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Importance of Education in Landscape Architecture | By: Kate Larkin

Picture5As a Landscape Architect I believe we need to carefully consider the environment and the people we are designing for in order to connect them. We need to continue to become more knowledgeable and increase awareness to influence other people to become educated on environmental issues, so they can help make a change.
A Landscape Architect promotes social equity and provides opportunities for all people to experience outdoor spaces. They create meaningful designs that connect people to the environment and influence sustainable practices. Landscape architects have knowledge on many different topics that allow us to make educated decisions when developing the environment. We can share this knowledge and use it motivate other disciplines to be cautious and make smart decisions.

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Landscape Booklet: Emphasis on Sustainability | By: Allyssa Gray

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Our duty is to design for people in a way that is inclusive for all while being thoughtful of the surrounding context. As time goes forward, we have to adapt to the changes that occur. Currently we are in a situation of designing for rapid climate change and we have to be sensitive to that while designing for the client. We need to keep pushing for the integration of disciplines, advocate, educate the public about landscape architecture and the role we have in society.

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Nature in Cities | By: Caleb Parker

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Landscape Architects have a wide range of skills that allows them to work with a diverse group of professionals. It is important that they use this skill set to take the lead one projects because they can ensure that the project is well rounded. Landscape architects should also be advocates for change, and use their knowledge to educate people through design. It is also important that landscape architects get community members involved during the design process because the people who live in a place know the most about it and they are also the ones who are going to have to live there once the project is completed. Landscape Architects can use their skills to help build healthy cities through a variety of ways.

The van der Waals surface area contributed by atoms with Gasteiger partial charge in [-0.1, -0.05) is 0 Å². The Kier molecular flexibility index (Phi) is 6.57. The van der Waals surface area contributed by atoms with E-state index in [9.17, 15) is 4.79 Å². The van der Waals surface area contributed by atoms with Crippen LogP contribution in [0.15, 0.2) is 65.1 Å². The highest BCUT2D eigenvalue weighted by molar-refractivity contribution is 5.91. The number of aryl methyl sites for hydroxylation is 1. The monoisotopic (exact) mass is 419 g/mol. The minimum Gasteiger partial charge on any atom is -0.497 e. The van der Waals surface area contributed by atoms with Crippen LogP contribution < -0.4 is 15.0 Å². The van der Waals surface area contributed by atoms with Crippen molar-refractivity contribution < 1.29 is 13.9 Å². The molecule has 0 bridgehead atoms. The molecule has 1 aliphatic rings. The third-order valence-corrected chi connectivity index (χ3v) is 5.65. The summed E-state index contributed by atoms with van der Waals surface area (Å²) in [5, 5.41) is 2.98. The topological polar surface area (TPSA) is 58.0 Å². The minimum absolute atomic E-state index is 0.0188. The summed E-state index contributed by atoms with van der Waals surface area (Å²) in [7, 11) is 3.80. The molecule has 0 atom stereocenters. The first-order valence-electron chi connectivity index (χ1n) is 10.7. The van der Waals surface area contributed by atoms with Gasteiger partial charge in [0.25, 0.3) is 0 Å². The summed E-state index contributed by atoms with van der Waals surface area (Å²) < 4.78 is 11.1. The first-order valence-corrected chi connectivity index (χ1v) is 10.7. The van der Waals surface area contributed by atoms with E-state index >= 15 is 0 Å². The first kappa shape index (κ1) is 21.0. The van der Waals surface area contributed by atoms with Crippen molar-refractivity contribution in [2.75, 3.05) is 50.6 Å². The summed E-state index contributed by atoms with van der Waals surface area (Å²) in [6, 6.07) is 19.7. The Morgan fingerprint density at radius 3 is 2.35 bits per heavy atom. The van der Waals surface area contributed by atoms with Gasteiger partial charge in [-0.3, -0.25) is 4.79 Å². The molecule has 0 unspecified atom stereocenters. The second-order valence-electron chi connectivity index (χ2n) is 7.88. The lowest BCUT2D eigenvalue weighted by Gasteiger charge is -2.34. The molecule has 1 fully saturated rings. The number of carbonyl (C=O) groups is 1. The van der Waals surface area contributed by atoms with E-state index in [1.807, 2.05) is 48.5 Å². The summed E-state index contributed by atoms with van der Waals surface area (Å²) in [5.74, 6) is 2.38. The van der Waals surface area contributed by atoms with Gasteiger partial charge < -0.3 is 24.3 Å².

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Landscape Booklet | By: Cody Borwege

Picture3The future role of the landscape architect it that of a mediator. We have strategically placed our profession at the cross roads of design interventions and being stewards the land. Landscape architects use a lens that doesn’t extend to other professions and are trained to take in large amounts of information and produce results that acknowledge the best route of action unadulterated by bias.

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An investigation of preservation | By: Danielle Hodgson

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As a landscape architect, my vision statement is to create space that promotes, enhances, and sustains outdoor space that unites the natural and built environment. I design with Olmsted’s and John Muir’s vision in mind— I prioritize social equity with the preservation of the natural environment. The growth and changing population of people must be accounted for in order to design efficient space that accommodates all forms of life and future expansion to protect vulnerable natural areas. The future of landscape architecture will involve greater interaction with buildings as rapid urbanization and population growth jeopardizes city centers. It will influence architecture an engineering, as those professions will have to take greater account of incorporating precious moments and exposure to the outside realm. As gentrification becomes a greater risk to vulnerable communities, landscape architecture will have to work harder to preserve the integrity and lifestyles of these areas through planning, transportation and accessibility. We will have to take greater care to protect the natural environment as we grow, and play a crucial role on the path to healthy coexistence.

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Vision Statement re Written & Future Role of Landscape Architect

Picture1Read your initial vision statement that you submitted in the class and –after engaging in multiple readings, documentaries, debates discussions, lectures, landscape architecture foundation, and group work– try to re-write your own visions statement now. It is important to be articulate and precise. Then in 4-5 lines, and in light of challenges discussed in class, describe the anticipated future role of the landscape architect and how this role can influence other disciplines that closely work with the landscape architect.

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International Development Project: Assessment & Suggested Improvement

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In groups of two, and based on the projects you selected in class, write an overall critique of these projects, initiatives, or activities. In no more than three pages, provide a brief description for the project, the lead organization that is working on it, and an assessment for the project performance looking at its environmental and social components. If you are the UN secretary general and have the power to encourage, or stop this project, would you approve/implement this project (as it is) or not? After your critic and reflection, provide three direct actions that if taken into account will significantly improve the project. Make sure to add the name of your project, location and overall theme. Use the material in earlier classes to have a critical lens on the project development.